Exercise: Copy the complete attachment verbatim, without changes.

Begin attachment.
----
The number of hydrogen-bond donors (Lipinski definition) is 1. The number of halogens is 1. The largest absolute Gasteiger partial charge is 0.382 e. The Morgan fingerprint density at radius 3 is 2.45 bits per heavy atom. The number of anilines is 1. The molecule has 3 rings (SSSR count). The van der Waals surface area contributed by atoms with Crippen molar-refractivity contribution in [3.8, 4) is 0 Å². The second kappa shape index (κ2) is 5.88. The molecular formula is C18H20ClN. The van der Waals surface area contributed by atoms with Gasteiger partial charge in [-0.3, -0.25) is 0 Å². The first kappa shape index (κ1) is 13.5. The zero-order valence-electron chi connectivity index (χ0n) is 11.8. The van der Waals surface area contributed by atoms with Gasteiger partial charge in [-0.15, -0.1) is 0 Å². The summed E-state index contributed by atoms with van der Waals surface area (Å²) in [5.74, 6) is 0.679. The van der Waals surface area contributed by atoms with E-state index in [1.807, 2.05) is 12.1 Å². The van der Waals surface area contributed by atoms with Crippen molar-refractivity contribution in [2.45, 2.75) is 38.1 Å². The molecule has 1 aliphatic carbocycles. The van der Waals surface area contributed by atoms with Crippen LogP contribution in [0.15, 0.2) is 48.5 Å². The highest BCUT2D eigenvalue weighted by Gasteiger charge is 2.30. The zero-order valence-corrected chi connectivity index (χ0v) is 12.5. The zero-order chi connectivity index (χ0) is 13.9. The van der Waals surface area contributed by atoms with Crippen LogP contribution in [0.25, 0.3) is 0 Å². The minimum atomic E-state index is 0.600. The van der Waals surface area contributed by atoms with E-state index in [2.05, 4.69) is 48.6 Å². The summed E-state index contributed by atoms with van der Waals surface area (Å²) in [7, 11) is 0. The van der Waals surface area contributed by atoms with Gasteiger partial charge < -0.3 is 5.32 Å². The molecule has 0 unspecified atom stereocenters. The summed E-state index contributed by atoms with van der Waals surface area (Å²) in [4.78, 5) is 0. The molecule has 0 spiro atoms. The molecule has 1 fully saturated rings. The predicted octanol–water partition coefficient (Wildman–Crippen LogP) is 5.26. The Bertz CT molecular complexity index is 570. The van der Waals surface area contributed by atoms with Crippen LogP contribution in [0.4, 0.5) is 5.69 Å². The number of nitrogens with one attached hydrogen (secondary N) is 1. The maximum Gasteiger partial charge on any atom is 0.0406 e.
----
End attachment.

The number of hydrogen-bond donors (Lipinski definition) is 1. The number of halogens is 1. The largest absolute Gasteiger partial charge is 0.382 e. The Morgan fingerprint density at radius 3 is 2.45 bits per heavy atom. The number of anilines is 1. The molecule has 3 rings (SSSR count). The van der Waals surface area contributed by atoms with Crippen molar-refractivity contribution in [3.8, 4) is 0 Å². The second kappa shape index (κ2) is 5.88. The molecular formula is C18H20ClN. The van der Waals surface area contributed by atoms with Gasteiger partial charge in [-0.3, -0.25) is 0 Å². The first kappa shape index (κ1) is 13.5. The zero-order valence-electron chi connectivity index (χ0n) is 11.8. The van der Waals surface area contributed by atoms with Gasteiger partial charge in [-0.15, -0.1) is 0 Å². The summed E-state index contributed by atoms with van der Waals surface area (Å²) in [5.74, 6) is 0.679. The van der Waals surface area contributed by atoms with E-state index in [1.807, 2.05) is 12.1 Å². The van der Waals surface area contributed by atoms with Crippen molar-refractivity contribution in [2.45, 2.75) is 38.1 Å². The molecule has 1 aliphatic carbocycles. The van der Waals surface area contributed by atoms with Crippen LogP contribution in [0.15, 0.2) is 48.5 Å². The highest BCUT2D eigenvalue weighted by Gasteiger charge is 2.30. The zero-order valence-corrected chi connectivity index (χ0v) is 12.5. The zero-order chi connectivity index (χ0) is 13.9. The van der Waals surface area contributed by atoms with Crippen LogP contribution in [0.25, 0.3) is 0 Å². The minimum atomic E-state index is 0.600. The van der Waals surface area contributed by atoms with E-state index in [2.05, 4.69) is 48.6 Å². The summed E-state index contributed by atoms with van der Waals surface area (Å²) in [7, 11) is 0. The van der Waals surface area contributed by atoms with Gasteiger partial charge < -0.3 is 5.32 Å². The molecule has 0 unspecified atom stereocenters. The summed E-state index contributed by atoms with van der Waals surface area (Å²) in [4.78, 5) is 0. The molecule has 0 spiro atoms. The molecule has 1 fully saturated rings. The predicted octanol–water partition coefficient (Wildman–Crippen LogP) is 5.26. The Bertz CT molecular complexity index is 570. The van der Waals surface area contributed by atoms with Crippen LogP contribution in [0.4, 0.5) is 5.69 Å². The number of nitrogens with one attached hydrogen (secondary N) is 1. The maximum Gasteiger partial charge on any atom is 0.0406 e.